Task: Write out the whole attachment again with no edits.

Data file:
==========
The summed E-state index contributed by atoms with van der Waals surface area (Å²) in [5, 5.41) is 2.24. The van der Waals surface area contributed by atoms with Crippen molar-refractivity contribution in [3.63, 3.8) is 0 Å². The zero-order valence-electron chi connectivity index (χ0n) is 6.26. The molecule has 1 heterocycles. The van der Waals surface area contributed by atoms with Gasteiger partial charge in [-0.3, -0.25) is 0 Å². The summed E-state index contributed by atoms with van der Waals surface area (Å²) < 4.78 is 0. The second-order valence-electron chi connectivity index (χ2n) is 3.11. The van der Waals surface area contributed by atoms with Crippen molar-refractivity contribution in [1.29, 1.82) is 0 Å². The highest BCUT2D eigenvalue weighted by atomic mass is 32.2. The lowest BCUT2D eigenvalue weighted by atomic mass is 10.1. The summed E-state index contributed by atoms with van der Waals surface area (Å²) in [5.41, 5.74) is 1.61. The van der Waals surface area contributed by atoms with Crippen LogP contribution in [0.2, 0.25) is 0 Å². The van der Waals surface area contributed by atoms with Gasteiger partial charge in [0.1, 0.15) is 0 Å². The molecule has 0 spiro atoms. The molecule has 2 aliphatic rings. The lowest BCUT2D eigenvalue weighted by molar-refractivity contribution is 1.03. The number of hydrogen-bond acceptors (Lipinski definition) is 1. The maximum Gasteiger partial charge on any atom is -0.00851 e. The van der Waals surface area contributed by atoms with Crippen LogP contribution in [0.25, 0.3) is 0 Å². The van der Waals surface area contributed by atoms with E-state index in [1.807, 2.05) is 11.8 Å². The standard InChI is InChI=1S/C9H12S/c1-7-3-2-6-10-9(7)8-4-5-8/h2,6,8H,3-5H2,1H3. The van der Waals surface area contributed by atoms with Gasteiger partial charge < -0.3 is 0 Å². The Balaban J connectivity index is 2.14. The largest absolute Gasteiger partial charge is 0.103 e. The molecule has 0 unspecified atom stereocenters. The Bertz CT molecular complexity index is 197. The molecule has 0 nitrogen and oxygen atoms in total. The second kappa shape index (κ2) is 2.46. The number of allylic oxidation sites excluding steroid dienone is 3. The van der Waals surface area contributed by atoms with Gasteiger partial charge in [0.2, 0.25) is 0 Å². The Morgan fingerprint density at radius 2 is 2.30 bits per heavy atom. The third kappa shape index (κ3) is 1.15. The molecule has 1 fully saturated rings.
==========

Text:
The summed E-state index contributed by atoms with van der Waals surface area (Å²) in [5, 5.41) is 2.24. The van der Waals surface area contributed by atoms with Crippen molar-refractivity contribution in [3.63, 3.8) is 0 Å². The zero-order valence-electron chi connectivity index (χ0n) is 6.26. The molecule has 1 heterocycles. The van der Waals surface area contributed by atoms with Gasteiger partial charge in [-0.3, -0.25) is 0 Å². The summed E-state index contributed by atoms with van der Waals surface area (Å²) < 4.78 is 0. The second-order valence-electron chi connectivity index (χ2n) is 3.11. The van der Waals surface area contributed by atoms with Crippen molar-refractivity contribution in [1.29, 1.82) is 0 Å². The highest BCUT2D eigenvalue weighted by atomic mass is 32.2. The lowest BCUT2D eigenvalue weighted by atomic mass is 10.1. The summed E-state index contributed by atoms with van der Waals surface area (Å²) in [5.41, 5.74) is 1.61. The van der Waals surface area contributed by atoms with Crippen LogP contribution in [0.2, 0.25) is 0 Å². The van der Waals surface area contributed by atoms with Gasteiger partial charge in [0.1, 0.15) is 0 Å². The molecule has 0 spiro atoms. The molecule has 2 aliphatic rings. The lowest BCUT2D eigenvalue weighted by molar-refractivity contribution is 1.03. The number of hydrogen-bond acceptors (Lipinski definition) is 1. The maximum Gasteiger partial charge on any atom is -0.00851 e. The van der Waals surface area contributed by atoms with Crippen LogP contribution in [0.25, 0.3) is 0 Å². The van der Waals surface area contributed by atoms with E-state index in [1.807, 2.05) is 11.8 Å². The standard InChI is InChI=1S/C9H12S/c1-7-3-2-6-10-9(7)8-4-5-8/h2,6,8H,3-5H2,1H3. The van der Waals surface area contributed by atoms with Gasteiger partial charge < -0.3 is 0 Å². The Balaban J connectivity index is 2.14. The largest absolute Gasteiger partial charge is 0.103 e. The molecule has 0 unspecified atom stereocenters. The Bertz CT molecular complexity index is 197. The molecule has 0 nitrogen and oxygen atoms in total. The second kappa shape index (κ2) is 2.46. The number of allylic oxidation sites excluding steroid dienone is 3. The van der Waals surface area contributed by atoms with Gasteiger partial charge in [0.2, 0.25) is 0 Å². The Morgan fingerprint density at radius 2 is 2.30 bits per heavy atom. The third kappa shape index (κ3) is 1.15. The molecule has 1 fully saturated rings.